In light of the continuing interest in my presentation on declining church membership to the house of bishops last October, and the controversy it is generating, I think some clarification is in order.
I have been criticized for not releasing my “report.” There was no report. My presentation consisted of a series of PowerPoint slides, eight of which were statistical, showing membership declines in six Protestant churches. The remainder of the slides were “bullet points” to which I spoke extemporaneously, and they would make little sense to others who might see the slides.
I did not release my slides fearing that various people would use my work to support their own political views, which came about anyway from the unexpected widespread coverage in the mainstream media.
Critics of Anglican policies have used the issue of declining attendance to blame it on positions taken on same-sex issues, on the ordination of women, or policies they don’t like. These critics fail to recognize (or ignore) that the decline in church attendance in Canada began to occur at least a decade before any of these issues arose.
My presentation provided an analysis of the annual loss in congregations and money to the Anglican Church, obstacles that I could see in turning the trends around, suggested methods of overcoming those obstacles, the selection of someone to lead the effort, and how that person might work.
The impetus for my research was driven by two factors. The first was the agenda of the communications and information resources committee, which, as a member, I had seen in two separate four-day meetings. During those meetings there was not a word about the serious problems facing my church. Discussion focused on housekeeping issues that had nothing to do with the elephant in the room: the decline in church membership.
The second factor was more forceful. Several priests, one of them on the committee, when I asked what they thought should be done about the decline, denied that there was any problem in the church. One of them directed me to read Reginald Bibby’s book, Restless Churches.
So I read the book. He concluded that since two million Canadians still claim to be Anglicans, but only about 640,000 are on parish rolls, the church has a huge audience that could be won back. My long background in marketing makes me skeptical of that idea. People who reject a “brand” are far more difficult to win back than people who have never used the product.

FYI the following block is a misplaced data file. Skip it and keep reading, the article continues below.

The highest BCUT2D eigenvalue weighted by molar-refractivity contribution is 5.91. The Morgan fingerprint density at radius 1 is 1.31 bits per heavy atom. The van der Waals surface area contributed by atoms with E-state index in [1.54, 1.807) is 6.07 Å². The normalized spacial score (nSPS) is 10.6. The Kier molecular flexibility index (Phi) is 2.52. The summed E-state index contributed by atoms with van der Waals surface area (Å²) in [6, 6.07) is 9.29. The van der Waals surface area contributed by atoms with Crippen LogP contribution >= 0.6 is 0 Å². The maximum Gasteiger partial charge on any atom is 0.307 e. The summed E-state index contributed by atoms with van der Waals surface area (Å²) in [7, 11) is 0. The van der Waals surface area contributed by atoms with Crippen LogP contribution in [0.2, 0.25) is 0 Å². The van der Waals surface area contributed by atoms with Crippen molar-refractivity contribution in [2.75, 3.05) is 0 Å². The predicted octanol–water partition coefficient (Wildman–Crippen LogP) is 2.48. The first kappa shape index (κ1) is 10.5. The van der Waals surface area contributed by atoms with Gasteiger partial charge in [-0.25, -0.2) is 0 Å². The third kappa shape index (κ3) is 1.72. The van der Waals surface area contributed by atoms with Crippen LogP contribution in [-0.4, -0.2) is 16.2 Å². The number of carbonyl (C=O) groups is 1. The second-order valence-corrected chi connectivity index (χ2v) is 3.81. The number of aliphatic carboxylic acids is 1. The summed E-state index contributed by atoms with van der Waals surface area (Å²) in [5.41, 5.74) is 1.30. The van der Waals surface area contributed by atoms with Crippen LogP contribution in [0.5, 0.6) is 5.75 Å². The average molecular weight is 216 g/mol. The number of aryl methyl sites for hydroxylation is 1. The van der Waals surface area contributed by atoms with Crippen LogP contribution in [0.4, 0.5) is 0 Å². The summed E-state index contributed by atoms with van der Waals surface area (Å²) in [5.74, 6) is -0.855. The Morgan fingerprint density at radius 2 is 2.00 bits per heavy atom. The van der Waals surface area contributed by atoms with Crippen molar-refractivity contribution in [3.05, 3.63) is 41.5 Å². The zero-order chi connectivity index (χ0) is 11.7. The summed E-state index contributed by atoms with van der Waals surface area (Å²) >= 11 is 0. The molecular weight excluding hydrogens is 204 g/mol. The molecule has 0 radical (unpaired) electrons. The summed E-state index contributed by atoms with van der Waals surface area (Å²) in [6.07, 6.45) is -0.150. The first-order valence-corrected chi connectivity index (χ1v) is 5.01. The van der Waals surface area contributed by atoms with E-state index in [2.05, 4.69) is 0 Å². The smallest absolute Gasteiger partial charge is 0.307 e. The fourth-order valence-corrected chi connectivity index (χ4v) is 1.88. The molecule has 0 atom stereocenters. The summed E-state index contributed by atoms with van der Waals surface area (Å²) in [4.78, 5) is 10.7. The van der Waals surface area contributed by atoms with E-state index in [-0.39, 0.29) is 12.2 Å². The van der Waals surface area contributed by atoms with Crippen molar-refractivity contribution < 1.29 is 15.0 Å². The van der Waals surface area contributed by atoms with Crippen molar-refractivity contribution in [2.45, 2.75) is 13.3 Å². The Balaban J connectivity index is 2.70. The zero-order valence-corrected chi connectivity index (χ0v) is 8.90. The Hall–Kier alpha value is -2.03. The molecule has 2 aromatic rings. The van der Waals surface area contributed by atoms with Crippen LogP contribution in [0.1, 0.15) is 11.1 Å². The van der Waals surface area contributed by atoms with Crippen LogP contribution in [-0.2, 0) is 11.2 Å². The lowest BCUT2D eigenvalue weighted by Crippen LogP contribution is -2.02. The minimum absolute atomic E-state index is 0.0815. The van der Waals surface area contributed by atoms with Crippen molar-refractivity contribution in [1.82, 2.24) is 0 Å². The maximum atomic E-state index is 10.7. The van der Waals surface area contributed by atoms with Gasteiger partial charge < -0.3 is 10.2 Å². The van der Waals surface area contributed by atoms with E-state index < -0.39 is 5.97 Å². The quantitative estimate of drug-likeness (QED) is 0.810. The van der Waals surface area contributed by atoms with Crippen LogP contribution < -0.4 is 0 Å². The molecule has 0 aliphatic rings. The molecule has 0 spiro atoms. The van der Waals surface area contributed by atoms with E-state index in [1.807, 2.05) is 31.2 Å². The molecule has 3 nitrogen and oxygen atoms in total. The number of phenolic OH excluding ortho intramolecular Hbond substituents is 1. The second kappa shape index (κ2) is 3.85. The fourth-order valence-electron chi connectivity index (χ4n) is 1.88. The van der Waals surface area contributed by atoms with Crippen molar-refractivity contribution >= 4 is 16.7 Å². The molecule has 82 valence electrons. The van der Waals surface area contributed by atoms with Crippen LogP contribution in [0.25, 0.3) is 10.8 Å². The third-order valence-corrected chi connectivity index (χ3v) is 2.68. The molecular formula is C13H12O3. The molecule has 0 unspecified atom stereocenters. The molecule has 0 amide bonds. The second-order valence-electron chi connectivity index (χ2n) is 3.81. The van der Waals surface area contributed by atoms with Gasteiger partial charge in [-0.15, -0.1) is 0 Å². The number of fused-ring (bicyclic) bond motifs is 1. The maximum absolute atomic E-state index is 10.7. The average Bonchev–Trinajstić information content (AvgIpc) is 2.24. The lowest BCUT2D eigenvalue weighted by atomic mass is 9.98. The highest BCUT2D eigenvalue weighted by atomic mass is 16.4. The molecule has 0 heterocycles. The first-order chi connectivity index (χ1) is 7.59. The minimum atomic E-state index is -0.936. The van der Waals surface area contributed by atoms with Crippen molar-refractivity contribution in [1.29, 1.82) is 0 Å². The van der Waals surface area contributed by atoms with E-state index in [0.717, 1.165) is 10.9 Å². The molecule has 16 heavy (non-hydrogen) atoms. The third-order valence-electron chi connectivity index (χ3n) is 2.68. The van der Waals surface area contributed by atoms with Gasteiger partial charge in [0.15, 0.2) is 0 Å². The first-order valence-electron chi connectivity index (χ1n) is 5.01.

As part of my presentation to the house of bishops I undertook a survey of 100 Anglican priests across Canada; 43 responded. I wanted to find out how many felt that there were no major problems facing the church. Almost half of them believe that the Anglican church is ignoring the issue of decline, and are crying out for a lot more to be done. About 20 per cent held the view that everything is OK. The remainder sat on the fence.
The bishops did have a long, animated discussion about my presentation. That discussion almost didn’t take place. One bishop rose after the lunch break when the regular agenda was about to resume, and asked why it wasn’t more important to discuss the presentation. A special evening session was suggested in the belief that a handful of bishops would attend and the discussion might last up to half an hour. All of the bishops turned up and an animated discussion ensued for over two hours.
Since the presentation, there has been no response from the church hierarchy. I can understand why. All bishops and the primate are busy trying to respond to overfilled schedules, and having to work with shrinking resources. The most probable reason, however, is that everyone is waiting for someone else to claim leadership on the issue, for each potential leader sees his or her personal agenda as already too crowded.
It was absolutely appropriate that the primate and others devoted huge energy in the recent past to issues like the residential schools settlement. Legal fees alone threatened to bankrupt the church, and did bankrupt one diocese. Now that that crisis is largely past, perhaps now might be a good time to move on.
Before anyone at church house opines that “the national office” hopes that the declining membership issue will go away, it might check with others before making that conclusion. I would be very surprised if the primate shares that view. From the enthusiastic response of the house of bishops to the presentation, I would guess that very few of them would hope that the issue dies.
If The Framework, and Letting Down the Nets, the stewardship and gift planning initiative, is going to be the church’s total response to its decline in membership, I would be inclined to bring forward my somewhat tongue-in-cheek estimate of the date by which the church will have to close its doors by a couple of decades. We must keep in mind that almost half of the Anglican clergy does not seem to regard those worthwhile programs as a substantive answer to the question of declining membership, else they would not have responded as they did in my survey.
I will continue refusing to believe that nothing can be done to turn membership in our church around until there has been a robust agenda addressed solely to the issue. I also refuse to believe that the church’s fortunes will turn around on their own, “because they always have,” which seems to be a view of many. Keith McKerracher is a marketing expert and a member of the Anglican Church of Canada’s communications and information resources committee